How do YOU handle it?
   

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How do YOU handle it?

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        09-23-2012, 08:42 PM
      #1
    Foal
    How do YOU handle it?

    I have a 6 year old paint who has bucked me off three times.
    Its not all him, It the problem of me being able to stay on and ride it out.
    Sure I've been told to hold on and then work the crap out of him after but I have a problem with staying on! Haha
    I usually have help with working him after huggin the ground, I have a older family member ride the snot out of him and then ill get on. Or run his butt in the round pen till he is sweating every inch of his body, but I'm curious for more input.

    Whats your advice to help me stay on or how to work him after I hit the ground?
         
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        09-23-2012, 08:58 PM
      #2
    Started
    Well I think there's a few issues here,
    First - why is he bucking? Because he's bad or because he's in pain? Has every cause of pain been completely ruled out by professionals? Vets and saddle fitters and teeth floaters and all? Is he bucking because he's afraid or is he just being bad because he figured out how to off you?

    Second- horses can't buck very easily if their head is up - my first focus when a horse starts bucking is to pick their head UP then a tight circle. Head up is great to stop the bucking, but you don't want a rear, so immediate, tight circle. Now I'm sure this horse, as all horses, gives some sort of warning sign, an ear flick, lowering his head, stomping a hing foot... anything, whatever his warning sign is, get his head up and spin him just before he starts.

    Please get his everything checked, start with his back and saddle fit and then move on to everything else to rule out pain, most horses don't just buck cause they can. Are you asking him to do something out of his physical fitness range? Can he honestly handle the work your asking? I don't know your situation and am not accusing but not many horses buck just cause they're lazy, some do, but it's rare.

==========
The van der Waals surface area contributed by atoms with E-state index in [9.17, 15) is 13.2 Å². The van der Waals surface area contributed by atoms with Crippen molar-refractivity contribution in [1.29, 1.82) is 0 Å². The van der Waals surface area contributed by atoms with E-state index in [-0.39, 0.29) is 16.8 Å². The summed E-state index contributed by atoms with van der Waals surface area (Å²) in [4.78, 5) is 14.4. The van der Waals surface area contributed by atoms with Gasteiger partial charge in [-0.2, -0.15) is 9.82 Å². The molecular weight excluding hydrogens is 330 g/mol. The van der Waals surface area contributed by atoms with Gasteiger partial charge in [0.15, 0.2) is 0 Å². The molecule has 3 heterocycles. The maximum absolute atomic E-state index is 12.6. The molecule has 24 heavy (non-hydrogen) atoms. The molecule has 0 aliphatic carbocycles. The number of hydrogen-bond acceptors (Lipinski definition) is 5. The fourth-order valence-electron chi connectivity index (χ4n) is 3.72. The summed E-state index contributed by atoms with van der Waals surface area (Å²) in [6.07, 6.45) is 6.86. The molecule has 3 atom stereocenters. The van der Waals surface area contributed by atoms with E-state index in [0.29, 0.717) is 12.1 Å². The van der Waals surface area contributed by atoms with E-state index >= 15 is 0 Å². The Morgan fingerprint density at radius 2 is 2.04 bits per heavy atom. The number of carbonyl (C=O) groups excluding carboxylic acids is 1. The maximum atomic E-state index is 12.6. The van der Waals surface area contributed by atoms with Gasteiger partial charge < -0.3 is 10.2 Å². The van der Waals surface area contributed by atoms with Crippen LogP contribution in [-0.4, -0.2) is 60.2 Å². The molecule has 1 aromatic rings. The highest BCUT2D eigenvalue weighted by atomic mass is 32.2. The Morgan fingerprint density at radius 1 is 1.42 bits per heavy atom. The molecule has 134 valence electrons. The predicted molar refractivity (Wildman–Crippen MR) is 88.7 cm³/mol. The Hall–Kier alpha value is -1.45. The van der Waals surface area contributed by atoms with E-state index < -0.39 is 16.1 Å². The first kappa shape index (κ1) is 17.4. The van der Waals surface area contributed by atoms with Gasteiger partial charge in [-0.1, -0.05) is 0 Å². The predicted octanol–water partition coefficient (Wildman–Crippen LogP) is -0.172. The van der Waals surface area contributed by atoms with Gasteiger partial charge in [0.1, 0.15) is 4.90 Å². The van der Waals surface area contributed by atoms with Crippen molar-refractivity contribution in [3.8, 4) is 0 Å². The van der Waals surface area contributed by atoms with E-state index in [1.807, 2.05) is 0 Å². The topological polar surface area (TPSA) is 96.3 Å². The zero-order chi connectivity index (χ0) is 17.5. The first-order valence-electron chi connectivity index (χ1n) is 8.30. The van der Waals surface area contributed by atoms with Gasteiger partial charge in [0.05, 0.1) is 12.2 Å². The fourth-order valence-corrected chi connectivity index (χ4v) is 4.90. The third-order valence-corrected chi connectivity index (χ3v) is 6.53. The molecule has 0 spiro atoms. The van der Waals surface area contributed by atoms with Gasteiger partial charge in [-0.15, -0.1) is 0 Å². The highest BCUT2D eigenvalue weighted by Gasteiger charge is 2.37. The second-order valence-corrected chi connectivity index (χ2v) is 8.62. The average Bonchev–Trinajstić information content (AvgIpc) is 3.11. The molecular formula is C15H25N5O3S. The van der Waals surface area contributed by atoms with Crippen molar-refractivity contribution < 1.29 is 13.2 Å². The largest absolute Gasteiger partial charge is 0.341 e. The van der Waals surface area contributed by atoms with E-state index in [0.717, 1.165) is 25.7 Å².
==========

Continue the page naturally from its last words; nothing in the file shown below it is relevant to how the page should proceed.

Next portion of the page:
SplashedOvero and AshsStorm like this.
         
        09-23-2012, 09:11 PM
      #3
    Trained
    Assuming there is NO pain causing this -

    I, personally, would one-rein stop him and disengage his hip aggressively. When you disengage the hip you take away his bucking power and if you do it aggressively and for extensive periods it is also a punishment. Then, forget about it, and go back to working like nothing happened.

    However, if you are not comfortable staying on, jump off and attack his hip. Jump at him. Make him run sideways. Yield his hip. Back up. Work work work. Sometimes when you jump off it scares them too, like "HOLY CRAP, HOW DID MOM GET DOWN THERE?"

    That would be my plan anyway. ^^ Good luck!
    Army wife likes this.
         
        09-23-2012, 09:12 PM
      #4
    Green Broke
    What exactly are you doing or trying to get him to do when he bucks you off?
         
        09-23-2012, 09:18 PM
      #5
    Trained
    Bucking out a horse???? Not me, never, ever and I used to train for the public. Are you aware that getting dumped off a horse, although rare, can seriously injure or kill you? Take this horse to a trainer and save yourself the torture. Working a horse to the point of exhaustion is not the answer, sure he probably won't be as eager to buck, but he won't be as eager to learn anything either. You want a nice riding horse with manners, get a trainer who can work with you, life is much better that way.
         
        09-23-2012, 09:22 PM
      #6
    Yearling
    The way to stick when they buck is to try to relax, as hard as it sounds, and is, when they buck, but you just have to relax and go with the flow. And it’s pretty much a given that if you are riding a lot of young horses you are going to get thrown (some of my horses didn’t actually start having a buck till they were ridden for a year or two, sometimes they just do it for fun, or just to play with you). Gotta admit though, after I hit 30, the ground looks a lot further away than it used to, and I swear it has gotten harder too.